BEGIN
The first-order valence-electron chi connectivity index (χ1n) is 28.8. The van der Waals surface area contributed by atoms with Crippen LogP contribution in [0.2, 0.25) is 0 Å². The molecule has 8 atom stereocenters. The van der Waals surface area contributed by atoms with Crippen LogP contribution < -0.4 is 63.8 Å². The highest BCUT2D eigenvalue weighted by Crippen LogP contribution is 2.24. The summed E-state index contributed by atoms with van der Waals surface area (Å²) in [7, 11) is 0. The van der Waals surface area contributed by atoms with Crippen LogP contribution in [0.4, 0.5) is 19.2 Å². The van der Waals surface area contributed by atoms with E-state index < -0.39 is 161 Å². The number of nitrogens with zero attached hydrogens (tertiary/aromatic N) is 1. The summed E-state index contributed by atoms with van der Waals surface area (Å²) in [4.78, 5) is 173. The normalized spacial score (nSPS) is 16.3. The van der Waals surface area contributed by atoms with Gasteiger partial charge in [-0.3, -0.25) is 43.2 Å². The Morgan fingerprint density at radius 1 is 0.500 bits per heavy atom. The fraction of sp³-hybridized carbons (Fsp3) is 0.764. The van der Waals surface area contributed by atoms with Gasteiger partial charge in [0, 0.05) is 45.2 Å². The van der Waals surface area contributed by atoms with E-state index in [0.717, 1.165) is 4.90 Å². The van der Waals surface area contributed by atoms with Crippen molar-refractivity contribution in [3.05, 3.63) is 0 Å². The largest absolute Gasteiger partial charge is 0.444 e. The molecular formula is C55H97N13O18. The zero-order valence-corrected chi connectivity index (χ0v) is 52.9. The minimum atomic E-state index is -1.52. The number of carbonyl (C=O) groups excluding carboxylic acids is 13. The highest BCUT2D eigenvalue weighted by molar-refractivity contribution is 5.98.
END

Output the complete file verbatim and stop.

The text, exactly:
The first-order valence-electron chi connectivity index (χ1n) is 28.8. The van der Waals surface area contributed by atoms with Crippen LogP contribution in [0.2, 0.25) is 0 Å². The molecule has 8 atom stereocenters. The van der Waals surface area contributed by atoms with Crippen LogP contribution < -0.4 is 63.8 Å². The highest BCUT2D eigenvalue weighted by Crippen LogP contribution is 2.24. The summed E-state index contributed by atoms with van der Waals surface area (Å²) in [7, 11) is 0. The van der Waals surface area contributed by atoms with Crippen LogP contribution in [0.4, 0.5) is 19.2 Å². The van der Waals surface area contributed by atoms with E-state index < -0.39 is 161 Å². The number of nitrogens with zero attached hydrogens (tertiary/aromatic N) is 1. The summed E-state index contributed by atoms with van der Waals surface area (Å²) in [4.78, 5) is 173. The normalized spacial score (nSPS) is 16.3. The van der Waals surface area contributed by atoms with Gasteiger partial charge in [-0.3, -0.25) is 43.2 Å². The Morgan fingerprint density at radius 1 is 0.500 bits per heavy atom. The fraction of sp³-hybridized carbons (Fsp3) is 0.764. The van der Waals surface area contributed by atoms with Gasteiger partial charge in [0, 0.05) is 45.2 Å². The van der Waals surface area contributed by atoms with E-state index in [0.717, 1.165) is 4.90 Å². The van der Waals surface area contributed by atoms with Crippen molar-refractivity contribution in [3.05, 3.63) is 0 Å². The largest absolute Gasteiger partial charge is 0.444 e. The molecular formula is C55H97N13O18. The zero-order valence-corrected chi connectivity index (χ0v) is 52.9. The minimum atomic E-state index is -1.52. The number of carbonyl (C=O) groups excluding carboxylic acids is 13. The highest BCUT2D eigenvalue weighted by molar-refractivity contribution is 5.98.